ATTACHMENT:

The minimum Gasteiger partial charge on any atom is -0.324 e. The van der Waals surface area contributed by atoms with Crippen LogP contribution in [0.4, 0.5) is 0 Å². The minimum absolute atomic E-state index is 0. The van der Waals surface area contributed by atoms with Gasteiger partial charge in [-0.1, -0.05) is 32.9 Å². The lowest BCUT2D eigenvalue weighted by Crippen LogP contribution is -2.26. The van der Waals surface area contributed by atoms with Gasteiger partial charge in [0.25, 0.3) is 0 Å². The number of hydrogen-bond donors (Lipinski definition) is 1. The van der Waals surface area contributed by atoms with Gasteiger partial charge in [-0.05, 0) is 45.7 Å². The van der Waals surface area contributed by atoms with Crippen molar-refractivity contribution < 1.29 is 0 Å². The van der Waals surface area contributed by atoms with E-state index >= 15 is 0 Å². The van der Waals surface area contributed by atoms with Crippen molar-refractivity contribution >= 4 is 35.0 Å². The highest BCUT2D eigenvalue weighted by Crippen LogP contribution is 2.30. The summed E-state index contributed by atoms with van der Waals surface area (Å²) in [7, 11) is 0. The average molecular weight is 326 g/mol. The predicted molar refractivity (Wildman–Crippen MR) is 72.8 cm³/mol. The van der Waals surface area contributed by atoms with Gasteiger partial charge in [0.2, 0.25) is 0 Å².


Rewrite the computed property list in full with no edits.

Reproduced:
The minimum Gasteiger partial charge on any atom is -0.324 e. The van der Waals surface area contributed by atoms with Crippen LogP contribution in [0.4, 0.5) is 0 Å². The minimum absolute atomic E-state index is 0. The van der Waals surface area contributed by atoms with Gasteiger partial charge in [-0.1, -0.05) is 32.9 Å². The lowest BCUT2D eigenvalue weighted by Crippen LogP contribution is -2.26. The van der Waals surface area contributed by atoms with Gasteiger partial charge in [0.25, 0.3) is 0 Å². The number of hydrogen-bond donors (Lipinski definition) is 1. The van der Waals surface area contributed by atoms with Gasteiger partial charge in [-0.05, 0) is 45.7 Å². The van der Waals surface area contributed by atoms with Crippen molar-refractivity contribution < 1.29 is 0 Å². The van der Waals surface area contributed by atoms with E-state index >= 15 is 0 Å². The van der Waals surface area contributed by atoms with Crippen molar-refractivity contribution >= 4 is 35.0 Å². The highest BCUT2D eigenvalue weighted by Crippen LogP contribution is 2.30. The summed E-state index contributed by atoms with van der Waals surface area (Å²) in [7, 11) is 0. The average molecular weight is 326 g/mol. The predicted molar refractivity (Wildman–Crippen MR) is 72.8 cm³/mol. The van der Waals surface area contributed by atoms with Gasteiger partial charge in [0.2, 0.25) is 0 Å².